The name YHWH appears in the Torah as early as Gen 2:4, but the first time we read of a man asking God his name and God answering is in the third chapter of Exodus. Moses makes this inquiry and in God’s answer we receive more than just the name, but its meaning. The name YHWH indicates God is a self-existent eternal being who always was, is, and will be.
The World English Bible (WEB) translation is chosen here because it transliterates the proper name of God, written in Hebrew without vowels as YHWH, into YAHWEH: God said to Moses, “I AM WHO I AM,” and he said, “You shall tell the children of Israel this: ‘I AM has sent me to you.'” God said moreover to Moses, “You shall tell the children of Israel this, ‘YAHWEH, the God of your fathers, the God of Abraham, the God of Isaac, and the God of Jacob, has sent me to you.’ This is my name forever, and this is my memorial to all generations. (Ex 3:14-15 WEB) Most English translations substitute the proper name of God with some form of LORD. This is done because of the traditional respect and fear of mispronouncing God’s name. This is especially ironic since in English we translate the Greek, IESUOS, as Jesus. Many foreign words starting with a “y” sound are converted to a “j” in English and the name Jesus is no different. In his local dialect in Galilee, Jesus’ name would have been pronounced something like “Yeshua,” without pronouncing the “s” on the end added to conform to Greek linguistic requirements for a male name. This name is a variation of the Hebrew word Yehoshua, literally meaning salvation. While most English speaking people fail to realize this, the name we call Jesus is recorded in the Old Testament hundreds of times, but it is always translated as the word salvation or some form thereof.
The Greek word combination for “I AM” is used dozens of times in the New Testament. After eliminating other variations, there are close to forty “absolute emphatic” forms, almost all used by or in reference to Jesus. Often the English translations fail to capture the essence of the emphatic, I AM. For example…
Jesus says, “Take heart; it is I.” (Mt 14:27 ESV) In this passage Jesus is reassuring the disciples in the boat as he comes walking in across the waves. This phase could and probably should be rendered, “Take heart, I AM.” This same exchange is also recorded in Mk 6:50 and Jn 6:20.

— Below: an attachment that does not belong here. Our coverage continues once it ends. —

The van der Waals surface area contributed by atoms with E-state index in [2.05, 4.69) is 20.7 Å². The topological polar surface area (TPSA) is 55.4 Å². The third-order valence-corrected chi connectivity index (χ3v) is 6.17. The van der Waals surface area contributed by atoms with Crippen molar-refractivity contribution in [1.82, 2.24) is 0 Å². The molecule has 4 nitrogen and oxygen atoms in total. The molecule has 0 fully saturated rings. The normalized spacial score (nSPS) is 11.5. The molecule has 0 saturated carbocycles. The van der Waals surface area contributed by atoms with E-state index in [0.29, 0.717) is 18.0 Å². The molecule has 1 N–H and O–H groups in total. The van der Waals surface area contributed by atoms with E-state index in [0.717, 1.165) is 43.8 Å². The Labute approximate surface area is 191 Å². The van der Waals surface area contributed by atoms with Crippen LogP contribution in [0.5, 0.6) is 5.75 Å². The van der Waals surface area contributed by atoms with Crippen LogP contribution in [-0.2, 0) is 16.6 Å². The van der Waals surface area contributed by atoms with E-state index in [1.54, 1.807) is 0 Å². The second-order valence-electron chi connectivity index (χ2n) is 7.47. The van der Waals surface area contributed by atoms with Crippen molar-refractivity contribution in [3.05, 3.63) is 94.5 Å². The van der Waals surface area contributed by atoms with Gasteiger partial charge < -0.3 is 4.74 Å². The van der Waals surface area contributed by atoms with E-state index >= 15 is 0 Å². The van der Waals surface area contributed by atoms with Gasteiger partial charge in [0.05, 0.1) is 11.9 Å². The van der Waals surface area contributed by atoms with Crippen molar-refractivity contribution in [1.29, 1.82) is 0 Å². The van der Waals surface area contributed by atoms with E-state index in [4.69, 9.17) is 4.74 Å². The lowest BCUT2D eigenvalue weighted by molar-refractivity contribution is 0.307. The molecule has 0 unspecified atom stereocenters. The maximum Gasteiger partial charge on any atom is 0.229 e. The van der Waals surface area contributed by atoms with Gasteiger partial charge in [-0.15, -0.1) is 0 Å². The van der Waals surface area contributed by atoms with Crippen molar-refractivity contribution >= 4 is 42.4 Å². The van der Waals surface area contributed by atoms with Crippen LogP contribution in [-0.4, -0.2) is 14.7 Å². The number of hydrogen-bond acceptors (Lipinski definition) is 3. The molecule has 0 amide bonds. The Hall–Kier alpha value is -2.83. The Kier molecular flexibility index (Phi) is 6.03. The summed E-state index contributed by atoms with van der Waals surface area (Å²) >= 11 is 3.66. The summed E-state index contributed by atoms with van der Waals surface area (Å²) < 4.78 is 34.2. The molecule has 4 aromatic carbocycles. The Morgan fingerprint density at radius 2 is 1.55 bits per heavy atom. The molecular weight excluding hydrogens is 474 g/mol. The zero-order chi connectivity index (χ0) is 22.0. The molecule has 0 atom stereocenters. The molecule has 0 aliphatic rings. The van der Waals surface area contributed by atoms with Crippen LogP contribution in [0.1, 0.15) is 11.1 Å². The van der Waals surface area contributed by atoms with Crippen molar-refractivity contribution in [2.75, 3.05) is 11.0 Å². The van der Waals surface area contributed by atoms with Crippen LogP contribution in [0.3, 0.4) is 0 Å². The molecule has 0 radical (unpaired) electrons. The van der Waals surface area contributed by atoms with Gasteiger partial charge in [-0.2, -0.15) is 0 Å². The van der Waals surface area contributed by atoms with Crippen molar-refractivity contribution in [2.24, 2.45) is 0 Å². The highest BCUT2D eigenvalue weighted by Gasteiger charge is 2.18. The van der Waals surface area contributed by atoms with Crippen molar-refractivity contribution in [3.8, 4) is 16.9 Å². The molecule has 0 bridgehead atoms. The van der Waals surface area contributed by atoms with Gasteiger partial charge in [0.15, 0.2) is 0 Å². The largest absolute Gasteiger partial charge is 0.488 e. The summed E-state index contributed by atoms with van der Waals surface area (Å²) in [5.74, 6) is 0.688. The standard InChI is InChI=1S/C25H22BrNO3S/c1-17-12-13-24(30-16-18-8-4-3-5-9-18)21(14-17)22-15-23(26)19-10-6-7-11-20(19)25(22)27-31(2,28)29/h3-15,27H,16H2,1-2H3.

Jesus warns his disciples of others who would claim divinity when he said, “Many will come in my name, saying, ‘I am he!’ and they will lead many astray.” (Mk 13:6). The Greek does not contain “he” in “I am he.” KJV inserts the word “Christ” in place of “he” because the plain text only says “I am.” Jesus was teaching his disciples that he alone was the genuine self-existent one known by the name Yahweh. This saying of Jesus is also recorded in Lk 21:8.
The book of Luke records Jesus answering the Sanhedrin’s direct question about him being the Son of God. The exact phrasing in English is subject to some debate as seen by the variety of English translations:
And He said to them, “Yes, I am.” (Lk 21:70 NASB)
And he said unto them, Ye say that I am. (Lk 21:70 KJV)
And he said to them, “You say that I am.” (Lk 21:70 ESV)
He said to them, “You say it, because I am.” (Lk 21:70 WEB)
So He said to them, “You rightly say that I am.” (Lk 21:70 NKJV)
In each translation of Lk 21:70 quoted above the reader can see Jesus was agreeing with the accusers, although some translations are more direct than others in affirming it. For example, the NKJV inserts “rightly” to indicate the implication of the Greek verb affirmative. In this one passage Jesus declares before Israel both that he is the Son of God and is the self-existing I AM. There was no doubt in the minds of the Sanhedrin who Jesus claimed to be and it was either a truth they could not handle or a blaspheme worthy of execution. The ultimate punishment was required and with Pilate’s help, it was given. Aside from the theological implications, for the believer it should be noted that upon confession that Jesus was the Son of God, he was sent to his death. If we follow Jesus and confess him as Son of God we place ourselves under similar condemnation by the world. This is not a claim to be made lightly.
While Jesus was being questioned by some Jews at the Temple, at one point Jesus responded to one of their inane questions quipping, “Truly, truly, I say to you, before Abraham was, I am.” (Jn 8:58 ESV) In perfect agreement with the other gospels, John also boldly proclaims the divinity of Jesus by stating bluntly that Jesus is I AM. To the woman at the well Jesus refers to himself as I AM (Jn 4:26). Jesus again identified himself this way with the disciples when he predicted his death (Jn 13:19) so that they would believe his words and his identity. John again records where Jesus proclaims himself I AM in the garden when Judas brings the guards to arrest him (Jn 18:5-8, three times).
Luke later records what Jesus says to Paul on the road to Damascus including the emphatic form of “I am” associated with “Jesus”: And he said, “Who are you, Lord?” And he said, “I am Jesus, whom you are persecuting. (Ac 9:5 ESV)